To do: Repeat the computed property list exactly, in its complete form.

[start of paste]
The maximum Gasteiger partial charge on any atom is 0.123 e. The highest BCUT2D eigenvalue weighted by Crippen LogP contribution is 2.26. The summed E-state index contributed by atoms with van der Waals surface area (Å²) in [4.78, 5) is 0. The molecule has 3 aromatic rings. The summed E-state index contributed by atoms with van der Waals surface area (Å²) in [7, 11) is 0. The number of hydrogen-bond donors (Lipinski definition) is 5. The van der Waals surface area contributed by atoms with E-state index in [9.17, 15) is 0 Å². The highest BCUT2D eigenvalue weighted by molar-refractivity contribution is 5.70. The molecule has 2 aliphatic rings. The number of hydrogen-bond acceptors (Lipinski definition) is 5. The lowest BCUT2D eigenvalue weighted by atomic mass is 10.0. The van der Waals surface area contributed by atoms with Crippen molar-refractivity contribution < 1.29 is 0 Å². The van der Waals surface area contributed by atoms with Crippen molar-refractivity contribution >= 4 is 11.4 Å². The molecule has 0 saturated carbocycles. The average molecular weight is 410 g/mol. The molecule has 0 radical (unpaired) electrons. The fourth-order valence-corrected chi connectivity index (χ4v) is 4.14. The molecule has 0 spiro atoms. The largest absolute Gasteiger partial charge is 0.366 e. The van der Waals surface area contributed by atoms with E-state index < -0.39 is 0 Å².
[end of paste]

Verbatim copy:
The maximum Gasteiger partial charge on any atom is 0.123 e. The highest BCUT2D eigenvalue weighted by Crippen LogP contribution is 2.26. The summed E-state index contributed by atoms with van der Waals surface area (Å²) in [4.78, 5) is 0. The molecule has 3 aromatic rings. The summed E-state index contributed by atoms with van der Waals surface area (Å²) in [7, 11) is 0. The number of hydrogen-bond donors (Lipinski definition) is 5. The van der Waals surface area contributed by atoms with E-state index in [9.17, 15) is 0 Å². The highest BCUT2D eigenvalue weighted by molar-refractivity contribution is 5.70. The molecule has 2 aliphatic rings. The number of hydrogen-bond acceptors (Lipinski definition) is 5. The lowest BCUT2D eigenvalue weighted by atomic mass is 10.0. The van der Waals surface area contributed by atoms with Crippen molar-refractivity contribution < 1.29 is 0 Å². The van der Waals surface area contributed by atoms with Crippen molar-refractivity contribution >= 4 is 11.4 Å². The molecule has 0 saturated carbocycles. The average molecular weight is 410 g/mol. The molecule has 0 radical (unpaired) electrons. The fourth-order valence-corrected chi connectivity index (χ4v) is 4.14. The molecule has 0 spiro atoms. The largest absolute Gasteiger partial charge is 0.366 e. The van der Waals surface area contributed by atoms with E-state index < -0.39 is 0 Å².